There are some downsides to living in a basement (who knew?!). These are amplified when it’s an old basement with brick walls, and even more when said walls have problems with moisture. We’re tackling the drainage project to hopefully address the biggest problem, which is water coming in. However, that isn’t going to solve everything. Because the roof, gutters, and siding are all problematic, water is coming into the brick wall above grade. Worse, the outside of the above-grade brick is parged in concrete, so the water has nowhere to go but inside. The result is humidity, mold, bugs, and brick efflorescence. None of these things is particularly pleasant to live with and none of them are solved by the drainage project. We plan to fix the roof, gutters, and siding, but there are a bunch of dependencies we have to do first, and that’s going to take some time.



We’re running a dehumidifier most of the time, as well as open windows and fans. We put a retractable screen door on the back door so we can improve the air flow there as well, but that doesn’t help when it’s muggy and rainy outside. We also picked up a used portable air conditioner from Craigslist on the cheap, but it’s missing some parts and we still have to get it hooked up. Hopefully between the two we can keep humidity under control. On top of that, we have good quality air filters running. We’ve sprayed for bugs a couple of times and picked up some stronger stuff to try on the centipedes. If it doesn’t improve, we’ll call in an exterminator.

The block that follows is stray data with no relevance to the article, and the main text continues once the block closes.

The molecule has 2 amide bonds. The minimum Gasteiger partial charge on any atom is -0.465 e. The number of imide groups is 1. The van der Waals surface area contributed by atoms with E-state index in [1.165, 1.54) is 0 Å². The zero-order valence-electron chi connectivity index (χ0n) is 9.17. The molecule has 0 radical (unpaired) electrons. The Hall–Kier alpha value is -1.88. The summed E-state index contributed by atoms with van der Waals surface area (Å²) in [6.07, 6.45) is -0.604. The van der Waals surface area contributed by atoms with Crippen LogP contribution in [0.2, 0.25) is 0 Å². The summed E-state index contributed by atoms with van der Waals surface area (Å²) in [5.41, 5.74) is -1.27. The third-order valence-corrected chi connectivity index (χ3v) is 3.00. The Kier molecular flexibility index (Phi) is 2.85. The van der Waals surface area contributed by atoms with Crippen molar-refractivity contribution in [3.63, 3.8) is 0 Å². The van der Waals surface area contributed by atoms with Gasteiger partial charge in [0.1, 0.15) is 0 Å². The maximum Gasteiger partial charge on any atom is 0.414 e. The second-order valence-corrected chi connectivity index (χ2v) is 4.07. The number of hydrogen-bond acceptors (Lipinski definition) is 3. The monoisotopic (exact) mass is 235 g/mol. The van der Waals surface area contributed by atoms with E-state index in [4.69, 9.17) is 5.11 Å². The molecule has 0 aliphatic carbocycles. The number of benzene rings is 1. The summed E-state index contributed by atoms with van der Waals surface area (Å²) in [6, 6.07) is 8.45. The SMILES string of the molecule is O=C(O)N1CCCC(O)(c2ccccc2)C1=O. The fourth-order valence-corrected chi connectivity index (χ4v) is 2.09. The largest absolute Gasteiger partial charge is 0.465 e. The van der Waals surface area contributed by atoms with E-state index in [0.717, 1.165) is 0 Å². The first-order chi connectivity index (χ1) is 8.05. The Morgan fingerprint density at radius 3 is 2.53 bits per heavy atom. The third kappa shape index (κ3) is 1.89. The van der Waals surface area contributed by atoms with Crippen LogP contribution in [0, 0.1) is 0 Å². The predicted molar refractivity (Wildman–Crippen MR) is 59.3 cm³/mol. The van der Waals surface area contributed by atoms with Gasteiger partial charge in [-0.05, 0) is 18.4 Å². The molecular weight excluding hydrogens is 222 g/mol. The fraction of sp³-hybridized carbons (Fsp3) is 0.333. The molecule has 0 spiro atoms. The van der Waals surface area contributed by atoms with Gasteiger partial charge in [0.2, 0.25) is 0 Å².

We looked into painting the rest of the walls with Drylok, but that would actually make things worse. For one, Drylok is a water barrier, not a vapor barrier, so the moisture would still be coming through, which means it wouldn’t actually stop the efflorescence or humidity. On top of that, Drylok can actually host mold and make that problem worse. The only thing it might help with is closing up the hidey holes the bugs are living in and stop some of the fine brick dust from raining down on the curb.

We could remove the parging on the outside, but we’re pretty sure it wasn’t put up on a great-looking brick wall in the first place, not to mention the damage the parging has done to it since. Removing the parging would mean re-pointing (and replacing) a lot of brick. On top of that, we discovered the color of the face bricks on the front of the house is a rather, um, strong red, and we’re not big fans of it. That means the face brick would either have to be painted (and re-painted every 3-5 years), or replaced, both of which are pretty unappealing. In short, it’s an expensive project that probably wouldn’t actually solve the problem, because the underlying cause is the roof, gutters, and siding.

Since that’s not possible immediately, we’ll need to spray a mold remover/mildewstat/fungicide periodically and try to keep the efflorescence under control by cleaning it and spraying a water/muriatic acid solution. We put some of our wire shelving up against the outside wall, and at a minimum we’ll need to pull it back an inch or two, since as it is the efflorescence is snowing on our food (yuck). We discussed putting something between the brick and the shelf, but we’re concerned about anything that would reduce air flow across the brick and potentially make it easier for mold to grow.

All of that means that, in the end, we’re just living with these problems for the time being. Until we can stop the water from coming in, the basement is going to be somewhat unpleasant. That may rearrange some of the priorities on our project to speed up the outside, but it doesn’t change our immediate next steps: the drainage project and the second floor demo.

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